This year marks the 100th anniversary of the infamous Black Sox Scandal that resulted in the indictments of eight White Sox players, including Pottstown shortstop Buck Weaver, writes Jeremy Freeborn for The Sports Daily.
The 1919 World Series was between the Chicago White Sox and Cincinnati Reds. It was only the second World Series that required the victor to win five instead of the traditional four games.
However, this was soon overshadowed by the indictments of White Sox players for attempting to fix the games.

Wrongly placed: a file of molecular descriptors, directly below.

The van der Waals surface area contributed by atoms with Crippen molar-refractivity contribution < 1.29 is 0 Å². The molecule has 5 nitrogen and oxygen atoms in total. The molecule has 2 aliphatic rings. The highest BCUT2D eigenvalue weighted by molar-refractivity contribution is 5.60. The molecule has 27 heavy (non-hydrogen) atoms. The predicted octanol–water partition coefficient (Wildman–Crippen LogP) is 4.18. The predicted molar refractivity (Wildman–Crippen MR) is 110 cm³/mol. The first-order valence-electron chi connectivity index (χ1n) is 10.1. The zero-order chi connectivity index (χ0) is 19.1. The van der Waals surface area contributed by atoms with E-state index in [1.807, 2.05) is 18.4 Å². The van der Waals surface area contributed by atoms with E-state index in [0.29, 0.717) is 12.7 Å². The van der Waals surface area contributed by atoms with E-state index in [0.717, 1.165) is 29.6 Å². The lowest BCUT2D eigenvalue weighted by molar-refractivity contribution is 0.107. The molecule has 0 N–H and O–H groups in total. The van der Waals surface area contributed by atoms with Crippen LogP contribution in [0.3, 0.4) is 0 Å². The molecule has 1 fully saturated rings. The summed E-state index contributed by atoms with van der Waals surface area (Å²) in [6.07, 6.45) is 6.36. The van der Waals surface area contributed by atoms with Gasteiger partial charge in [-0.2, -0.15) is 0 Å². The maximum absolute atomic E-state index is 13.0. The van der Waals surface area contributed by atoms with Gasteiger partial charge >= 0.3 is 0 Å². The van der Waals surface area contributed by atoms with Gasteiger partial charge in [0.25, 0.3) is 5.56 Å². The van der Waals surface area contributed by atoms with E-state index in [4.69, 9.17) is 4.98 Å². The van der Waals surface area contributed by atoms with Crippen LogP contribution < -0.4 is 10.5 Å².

The players involved in the scandal were frustrated after not receiving bonuses by the team’s owner. They were then accused of trying to lose their World Series games in exchange for money from a gambling syndicate.
The White Sox lost five games to three.
While the players were found not guilty as confessions mysteriously disappeared, all eight were banned from organized baseball by commissioner Kenesaw Mountain Landis.
Landis then remained steadfast in his decision and rejected all requests for the players’ reinstatement.
White Sox, the winners of the 1917 World Series, did not win another World Series until 2005.
Read more about the scandal at The Sports Daily by clicking here.